Salvo 01.02.2020

Elite Education is for Suckers


Classical education is rising up to take its place.

As part of our ongoing efforts to diagnose the failures of higher education, we present three pieces by college students writing “from the ground,” giving firsthand accounts of life in the 21st-century academy.—Eds.

There’s a sucker born every minute.

While historians aren’t sure P.T. Barnum ever said it, America’s elite universities have been proving it true for years.

Generations of America’s high school graduates have been told that the key to financial success (and therefore happiness) is acceptance to and graduation from these institutions.

Department of Labor statistics from 2018 showed that almost 70% of high school graduates were enrolled in colleges and universities. At the same time, Department of Education statistics showed that between 1980 and 2014, average college tuition cost increased by nearly 260% compared to only 120% for all other consumer items.

What is driving American families to spend, borrow, and in some cases bribe their way into these schools?

For most, it is the altogether understandable hope that a college degree will lead to a financially secure future for their children.

More and more parents and students are beginning to ask if it’s worth it. And they aren’t just talking about financial worth.

In a recent essay, “Losing the Class,” Ian Marcus Corbin paints a hopeful picture of college students beginning to doubt both the heretofore unquestioned premise that a happy life begins with a degree in accounting or engineering, and also the liberal orthodoxies and woke culture so dominant on college campuses. Corbin likens those willing to question the status quo to dissidents in the Soviet Union, and, while confessing to some level of hyperbole, he suggests that eventually America’s colleges and universities might experience a fate not dissimilar to that of the Soviets.

A Return to Traditional Education

But not everyone is willing to sit around and wait for this collapse.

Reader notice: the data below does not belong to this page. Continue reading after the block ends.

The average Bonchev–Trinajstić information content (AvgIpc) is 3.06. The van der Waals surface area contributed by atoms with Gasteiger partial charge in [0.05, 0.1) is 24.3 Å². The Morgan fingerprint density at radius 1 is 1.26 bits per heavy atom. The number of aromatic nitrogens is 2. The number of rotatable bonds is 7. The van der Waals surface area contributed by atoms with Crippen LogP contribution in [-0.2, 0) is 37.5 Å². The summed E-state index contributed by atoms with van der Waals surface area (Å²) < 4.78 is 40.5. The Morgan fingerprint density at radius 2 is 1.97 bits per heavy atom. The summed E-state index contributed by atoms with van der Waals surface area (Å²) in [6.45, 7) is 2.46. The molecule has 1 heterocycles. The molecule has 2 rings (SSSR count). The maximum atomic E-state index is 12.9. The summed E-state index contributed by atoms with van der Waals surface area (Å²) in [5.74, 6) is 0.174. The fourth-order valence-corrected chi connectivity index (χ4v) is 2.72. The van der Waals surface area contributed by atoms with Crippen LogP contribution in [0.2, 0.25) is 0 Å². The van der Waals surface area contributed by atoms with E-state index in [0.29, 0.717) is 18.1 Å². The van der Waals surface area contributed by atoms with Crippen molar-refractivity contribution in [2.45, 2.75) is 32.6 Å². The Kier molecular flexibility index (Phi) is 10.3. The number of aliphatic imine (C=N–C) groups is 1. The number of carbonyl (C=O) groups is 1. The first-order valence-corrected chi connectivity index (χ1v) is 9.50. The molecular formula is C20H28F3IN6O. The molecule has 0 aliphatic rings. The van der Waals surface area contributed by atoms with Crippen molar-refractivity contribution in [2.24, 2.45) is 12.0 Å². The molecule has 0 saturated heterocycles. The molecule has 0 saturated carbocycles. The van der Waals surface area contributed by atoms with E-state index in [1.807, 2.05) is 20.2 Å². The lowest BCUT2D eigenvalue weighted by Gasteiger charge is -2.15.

Hundreds of small schools are starting up and growing across the country, not only at the college level butmostlyin primary and secondary education. Among these are charter academies like Great Hearts in Arizona and Texas, and independent Catholic schools like St. Augustine and St. Monica Academy (full disclosure: I’m a graduate of this last one).

These schools represent a renaissance in classical education.

They have a core curriculum which forces students to ponder the fundamental questions of humanity: what it means to be an individual, what it means to be part of a community, what it is the human person can know, by what principles is the human person ruled, etc. By attending these traditional schools, students are cultivating the life of the mind, not just learning practical skills for the sake of careers. (Of course, these two things aren’t mutually exclusive.) They are learning to love knowledge for its own sake, act in accordance with virtue, and nurture their rational capabilities. These are the things that human beings were made to do, and these are what can bring them happiness.

Perhaps the collapse Corbin alludes to will be aided by the increasing number of American families looking for a college education that does more than job training. And an increase in demand may be the impetus for some colleges and universities to restore traditional core curriculum.

The reformation process may take a while, and it’s easy to imagine things getting worse before they get better. But there is good reason to be optimistic about the future of American education.

This article has been altered to reflect final edits since it was initially published.

The American Mind presents a range of perspectives. Views are writers’ own and do not necessarily represent those of The Claremont Institute.

The American Mind is a publication of the Claremont Institute, a non-profit 501(c)(3) organization, dedicated to restoring the principles of the American Founding to their rightful, preeminent authority in our national life. Interested in supporting our work? Gifts to the Claremont Institute are tax-deductible.

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